Every now and then a technical writer needs to quote people in an article, attributing each quote to the respective speaker so that the reader knows exactly who is talking. There are right ways and wrong ways to do this.
First, don’t be afraid to use the simple word “said.” Don’t use “says” unless the person says that same thing often.
“We plan to complete the project by December 2011,” he said.
“Drill, baby, drill,” the Senator says when asked how to boost the economy.
Second, only use one attribution per paragraph; more attributions merely get in the way.
“We plan to reach TD tomorrow in our casing-while-drilling pilot,” Bob said. “At that point, we will need to have the cement trucks lined up,” he continued, “so that we can cement the casing in place immediately.”
I like to either identify the speaker in the paragraph preceding the quote and follow the quote with a simple “he said,” or put an attribution after the first sentence or long phrase of the quote. That way the reader doesn’t have to wait until the end of a long paragraph to figure out who is doing the talking.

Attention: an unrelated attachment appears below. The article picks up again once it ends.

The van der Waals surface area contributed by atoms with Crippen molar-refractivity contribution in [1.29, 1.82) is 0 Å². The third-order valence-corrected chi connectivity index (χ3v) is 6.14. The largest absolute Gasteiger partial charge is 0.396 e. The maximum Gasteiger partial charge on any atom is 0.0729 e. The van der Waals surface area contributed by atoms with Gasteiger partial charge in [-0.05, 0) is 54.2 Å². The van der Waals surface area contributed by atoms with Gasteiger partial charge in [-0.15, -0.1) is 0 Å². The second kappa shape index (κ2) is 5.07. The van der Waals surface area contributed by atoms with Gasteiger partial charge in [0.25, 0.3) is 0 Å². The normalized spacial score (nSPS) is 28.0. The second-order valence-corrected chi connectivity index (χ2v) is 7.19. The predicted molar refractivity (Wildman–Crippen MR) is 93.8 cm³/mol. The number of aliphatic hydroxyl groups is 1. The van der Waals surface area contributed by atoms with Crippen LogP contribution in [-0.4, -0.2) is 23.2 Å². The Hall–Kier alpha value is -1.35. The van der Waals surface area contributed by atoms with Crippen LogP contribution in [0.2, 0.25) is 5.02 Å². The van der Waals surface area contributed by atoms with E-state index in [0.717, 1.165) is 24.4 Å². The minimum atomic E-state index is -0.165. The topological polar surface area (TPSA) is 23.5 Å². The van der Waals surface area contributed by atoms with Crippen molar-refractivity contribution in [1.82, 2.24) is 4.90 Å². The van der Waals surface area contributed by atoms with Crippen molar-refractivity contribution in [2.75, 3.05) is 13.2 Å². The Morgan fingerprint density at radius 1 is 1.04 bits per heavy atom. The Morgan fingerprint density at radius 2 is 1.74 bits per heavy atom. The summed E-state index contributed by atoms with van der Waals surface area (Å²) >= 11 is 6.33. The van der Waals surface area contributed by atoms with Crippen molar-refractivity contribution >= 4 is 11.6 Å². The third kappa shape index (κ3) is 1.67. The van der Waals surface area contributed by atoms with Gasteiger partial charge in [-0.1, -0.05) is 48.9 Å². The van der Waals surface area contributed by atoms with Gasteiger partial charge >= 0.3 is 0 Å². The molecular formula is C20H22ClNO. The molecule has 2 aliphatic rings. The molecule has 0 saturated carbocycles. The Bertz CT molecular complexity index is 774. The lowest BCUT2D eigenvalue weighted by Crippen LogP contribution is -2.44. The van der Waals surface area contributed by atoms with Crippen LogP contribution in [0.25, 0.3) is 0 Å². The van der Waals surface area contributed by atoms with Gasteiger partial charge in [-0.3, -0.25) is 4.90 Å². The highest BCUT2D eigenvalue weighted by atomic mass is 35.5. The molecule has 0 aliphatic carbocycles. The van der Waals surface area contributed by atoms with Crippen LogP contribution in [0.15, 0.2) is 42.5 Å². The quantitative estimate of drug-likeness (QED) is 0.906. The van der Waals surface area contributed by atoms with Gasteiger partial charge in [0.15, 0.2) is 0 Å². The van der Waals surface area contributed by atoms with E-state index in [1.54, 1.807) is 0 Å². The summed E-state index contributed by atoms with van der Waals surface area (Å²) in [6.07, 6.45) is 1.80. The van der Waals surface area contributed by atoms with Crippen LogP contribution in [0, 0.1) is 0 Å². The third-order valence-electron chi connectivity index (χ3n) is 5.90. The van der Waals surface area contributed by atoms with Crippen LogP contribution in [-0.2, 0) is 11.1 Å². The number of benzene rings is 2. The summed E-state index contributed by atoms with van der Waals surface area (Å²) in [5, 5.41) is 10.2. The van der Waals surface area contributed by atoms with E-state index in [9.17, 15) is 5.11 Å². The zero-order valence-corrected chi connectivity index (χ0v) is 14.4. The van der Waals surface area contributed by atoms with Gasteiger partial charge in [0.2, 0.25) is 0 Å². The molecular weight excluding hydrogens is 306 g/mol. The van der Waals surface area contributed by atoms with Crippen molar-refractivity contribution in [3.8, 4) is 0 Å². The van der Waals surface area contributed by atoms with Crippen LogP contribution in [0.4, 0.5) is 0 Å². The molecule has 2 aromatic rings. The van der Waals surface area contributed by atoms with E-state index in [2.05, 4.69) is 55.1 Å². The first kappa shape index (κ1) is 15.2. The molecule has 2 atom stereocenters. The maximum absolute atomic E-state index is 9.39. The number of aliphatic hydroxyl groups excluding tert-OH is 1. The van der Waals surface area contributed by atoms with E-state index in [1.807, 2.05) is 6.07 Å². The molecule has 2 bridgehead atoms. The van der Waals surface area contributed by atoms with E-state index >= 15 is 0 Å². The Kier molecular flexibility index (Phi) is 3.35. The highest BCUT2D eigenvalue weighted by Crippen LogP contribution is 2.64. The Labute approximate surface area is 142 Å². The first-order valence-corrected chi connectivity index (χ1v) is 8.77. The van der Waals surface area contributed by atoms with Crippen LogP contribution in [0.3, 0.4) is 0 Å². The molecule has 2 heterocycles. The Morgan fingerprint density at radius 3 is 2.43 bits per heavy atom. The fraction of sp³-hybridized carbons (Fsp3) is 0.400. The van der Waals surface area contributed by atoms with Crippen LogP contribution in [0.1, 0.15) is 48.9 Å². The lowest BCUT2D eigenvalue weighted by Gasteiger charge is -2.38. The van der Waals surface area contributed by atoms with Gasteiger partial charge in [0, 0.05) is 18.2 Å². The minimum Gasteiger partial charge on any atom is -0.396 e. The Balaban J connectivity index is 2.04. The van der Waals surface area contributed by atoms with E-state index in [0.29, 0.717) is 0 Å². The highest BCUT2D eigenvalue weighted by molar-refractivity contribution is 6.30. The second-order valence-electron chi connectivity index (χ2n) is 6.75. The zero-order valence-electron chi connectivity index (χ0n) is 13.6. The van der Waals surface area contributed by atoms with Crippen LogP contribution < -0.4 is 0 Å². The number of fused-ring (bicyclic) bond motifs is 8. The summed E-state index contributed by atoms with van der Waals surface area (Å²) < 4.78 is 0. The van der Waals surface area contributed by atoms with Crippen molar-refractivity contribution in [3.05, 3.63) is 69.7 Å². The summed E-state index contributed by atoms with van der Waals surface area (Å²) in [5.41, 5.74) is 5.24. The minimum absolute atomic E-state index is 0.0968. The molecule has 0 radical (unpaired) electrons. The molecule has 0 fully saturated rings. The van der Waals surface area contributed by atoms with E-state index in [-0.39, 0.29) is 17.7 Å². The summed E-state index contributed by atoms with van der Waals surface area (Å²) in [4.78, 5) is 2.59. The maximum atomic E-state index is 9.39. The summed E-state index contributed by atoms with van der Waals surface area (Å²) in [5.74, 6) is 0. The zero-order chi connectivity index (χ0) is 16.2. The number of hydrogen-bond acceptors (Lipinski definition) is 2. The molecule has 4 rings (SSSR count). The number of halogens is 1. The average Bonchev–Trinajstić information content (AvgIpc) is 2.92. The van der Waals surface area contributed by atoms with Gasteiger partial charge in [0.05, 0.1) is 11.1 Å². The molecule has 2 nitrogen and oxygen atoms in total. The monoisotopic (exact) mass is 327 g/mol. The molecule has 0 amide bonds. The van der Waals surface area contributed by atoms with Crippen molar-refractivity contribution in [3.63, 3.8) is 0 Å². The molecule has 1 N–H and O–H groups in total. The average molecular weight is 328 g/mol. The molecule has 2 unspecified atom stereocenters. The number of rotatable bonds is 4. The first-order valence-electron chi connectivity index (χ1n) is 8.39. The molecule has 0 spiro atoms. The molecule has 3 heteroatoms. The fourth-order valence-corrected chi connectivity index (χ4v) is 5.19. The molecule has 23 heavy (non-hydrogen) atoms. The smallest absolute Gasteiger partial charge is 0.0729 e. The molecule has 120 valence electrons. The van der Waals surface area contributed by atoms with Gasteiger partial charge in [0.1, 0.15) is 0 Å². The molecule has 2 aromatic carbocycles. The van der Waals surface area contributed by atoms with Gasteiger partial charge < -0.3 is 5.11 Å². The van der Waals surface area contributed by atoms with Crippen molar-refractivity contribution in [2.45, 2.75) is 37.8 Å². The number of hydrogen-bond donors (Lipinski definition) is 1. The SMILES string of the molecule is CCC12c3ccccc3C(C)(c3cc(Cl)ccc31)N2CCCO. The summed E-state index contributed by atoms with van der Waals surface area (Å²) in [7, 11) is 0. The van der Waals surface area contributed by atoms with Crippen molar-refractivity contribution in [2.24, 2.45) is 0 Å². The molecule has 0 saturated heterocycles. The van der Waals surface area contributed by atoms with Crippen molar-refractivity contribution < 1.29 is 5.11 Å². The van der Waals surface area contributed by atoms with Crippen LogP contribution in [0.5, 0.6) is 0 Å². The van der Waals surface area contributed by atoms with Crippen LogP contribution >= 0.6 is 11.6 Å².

Joe Schmoe, toolpusher on the Bandersnatch #4 rig, had never seen such a thing before. “I couldn’t believe my eyes!” he said.
“I couldn’t believe my eyes,” said Joe Schmoe, toolpusher on the Bandersnatch #4 rig. “I have never seen anything like that before.”
Don’t use descriptive language in the attribution – that’s a sure sign of a novice writer.
“I had heard stories about a jackalope,” the gray-bearded toolpusher said with amazement, “but I never expected to see one bounding across my wellsite.”
Whenever you change speakers, give the readers a heads-up by identifying the change as close as possible to the place where the switch takes place. If you have two he’s or two she’s doing the talking, then clear up which one is speaking by using their last names.